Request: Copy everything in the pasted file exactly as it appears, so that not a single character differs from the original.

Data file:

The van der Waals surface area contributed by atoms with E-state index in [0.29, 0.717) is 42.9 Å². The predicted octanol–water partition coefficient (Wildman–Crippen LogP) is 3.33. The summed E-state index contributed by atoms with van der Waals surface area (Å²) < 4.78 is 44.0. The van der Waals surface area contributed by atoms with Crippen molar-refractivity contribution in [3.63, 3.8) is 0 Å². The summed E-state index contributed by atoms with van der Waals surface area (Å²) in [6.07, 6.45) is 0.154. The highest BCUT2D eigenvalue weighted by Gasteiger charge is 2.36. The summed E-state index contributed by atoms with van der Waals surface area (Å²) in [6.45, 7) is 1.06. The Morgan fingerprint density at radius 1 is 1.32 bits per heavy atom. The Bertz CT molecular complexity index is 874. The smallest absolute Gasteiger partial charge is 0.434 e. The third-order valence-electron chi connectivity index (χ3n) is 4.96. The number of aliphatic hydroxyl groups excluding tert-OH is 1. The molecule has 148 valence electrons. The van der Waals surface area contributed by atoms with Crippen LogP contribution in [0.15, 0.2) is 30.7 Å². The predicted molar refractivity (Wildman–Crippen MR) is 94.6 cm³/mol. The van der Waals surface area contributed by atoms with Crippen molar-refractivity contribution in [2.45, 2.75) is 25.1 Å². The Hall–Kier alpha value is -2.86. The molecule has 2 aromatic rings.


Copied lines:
The van der Waals surface area contributed by atoms with E-state index in [0.29, 0.717) is 42.9 Å². The predicted octanol–water partition coefficient (Wildman–Crippen LogP) is 3.33. The summed E-state index contributed by atoms with van der Waals surface area (Å²) < 4.78 is 44.0. The van der Waals surface area contributed by atoms with Crippen molar-refractivity contribution in [3.63, 3.8) is 0 Å². The summed E-state index contributed by atoms with van der Waals surface area (Å²) in [6.07, 6.45) is 0.154. The highest BCUT2D eigenvalue weighted by Gasteiger charge is 2.36. The summed E-state index contributed by atoms with van der Waals surface area (Å²) in [6.45, 7) is 1.06. The Morgan fingerprint density at radius 1 is 1.32 bits per heavy atom. The Bertz CT molecular complexity index is 874. The smallest absolute Gasteiger partial charge is 0.434 e. The third-order valence-electron chi connectivity index (χ3n) is 4.96. The number of aliphatic hydroxyl groups excluding tert-OH is 1. The molecule has 148 valence electrons. The van der Waals surface area contributed by atoms with Crippen LogP contribution in [0.15, 0.2) is 30.7 Å². The predicted molar refractivity (Wildman–Crippen MR) is 94.6 cm³/mol. The van der Waals surface area contributed by atoms with Crippen molar-refractivity contribution in [2.45, 2.75) is 25.1 Å². The Hall–Kier alpha value is -2.86. The molecule has 2 aromatic rings.